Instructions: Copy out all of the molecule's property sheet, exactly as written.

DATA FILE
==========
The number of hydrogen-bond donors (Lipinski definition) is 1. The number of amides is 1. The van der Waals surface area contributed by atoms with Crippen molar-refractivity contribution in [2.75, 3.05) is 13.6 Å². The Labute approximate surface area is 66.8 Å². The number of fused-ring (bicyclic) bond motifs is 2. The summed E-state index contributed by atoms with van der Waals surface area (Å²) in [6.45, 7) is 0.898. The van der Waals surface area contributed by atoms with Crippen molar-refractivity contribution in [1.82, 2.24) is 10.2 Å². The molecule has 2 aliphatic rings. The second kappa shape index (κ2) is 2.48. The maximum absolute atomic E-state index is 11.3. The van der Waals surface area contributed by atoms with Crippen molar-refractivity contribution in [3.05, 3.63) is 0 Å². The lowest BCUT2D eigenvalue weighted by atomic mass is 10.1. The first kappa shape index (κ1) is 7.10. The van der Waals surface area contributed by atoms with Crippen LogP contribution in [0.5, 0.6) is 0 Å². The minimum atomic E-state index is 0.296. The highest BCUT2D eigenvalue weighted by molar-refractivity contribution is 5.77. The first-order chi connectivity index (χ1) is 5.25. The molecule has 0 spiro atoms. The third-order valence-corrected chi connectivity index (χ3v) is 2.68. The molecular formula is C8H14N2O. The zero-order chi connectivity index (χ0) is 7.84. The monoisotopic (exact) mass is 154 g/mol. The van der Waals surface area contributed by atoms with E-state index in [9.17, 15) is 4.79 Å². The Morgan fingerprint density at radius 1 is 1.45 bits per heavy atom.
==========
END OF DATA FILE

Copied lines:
The number of hydrogen-bond donors (Lipinski definition) is 1. The number of amides is 1. The van der Waals surface area contributed by atoms with Crippen molar-refractivity contribution in [2.75, 3.05) is 13.6 Å². The Labute approximate surface area is 66.8 Å². The number of fused-ring (bicyclic) bond motifs is 2. The summed E-state index contributed by atoms with van der Waals surface area (Å²) in [6.45, 7) is 0.898. The van der Waals surface area contributed by atoms with Crippen molar-refractivity contribution in [1.82, 2.24) is 10.2 Å². The molecule has 2 aliphatic rings. The second kappa shape index (κ2) is 2.48. The maximum absolute atomic E-state index is 11.3. The van der Waals surface area contributed by atoms with Crippen molar-refractivity contribution in [3.05, 3.63) is 0 Å². The lowest BCUT2D eigenvalue weighted by atomic mass is 10.1. The first kappa shape index (κ1) is 7.10. The van der Waals surface area contributed by atoms with Crippen LogP contribution in [0.5, 0.6) is 0 Å². The minimum atomic E-state index is 0.296. The highest BCUT2D eigenvalue weighted by molar-refractivity contribution is 5.77. The first-order chi connectivity index (χ1) is 5.25. The molecule has 0 spiro atoms. The third-order valence-corrected chi connectivity index (χ3v) is 2.68. The molecular formula is C8H14N2O. The zero-order chi connectivity index (χ0) is 7.84. The monoisotopic (exact) mass is 154 g/mol. The van der Waals surface area contributed by atoms with E-state index in [9.17, 15) is 4.79 Å². The Morgan fingerprint density at radius 1 is 1.45 bits per heavy atom.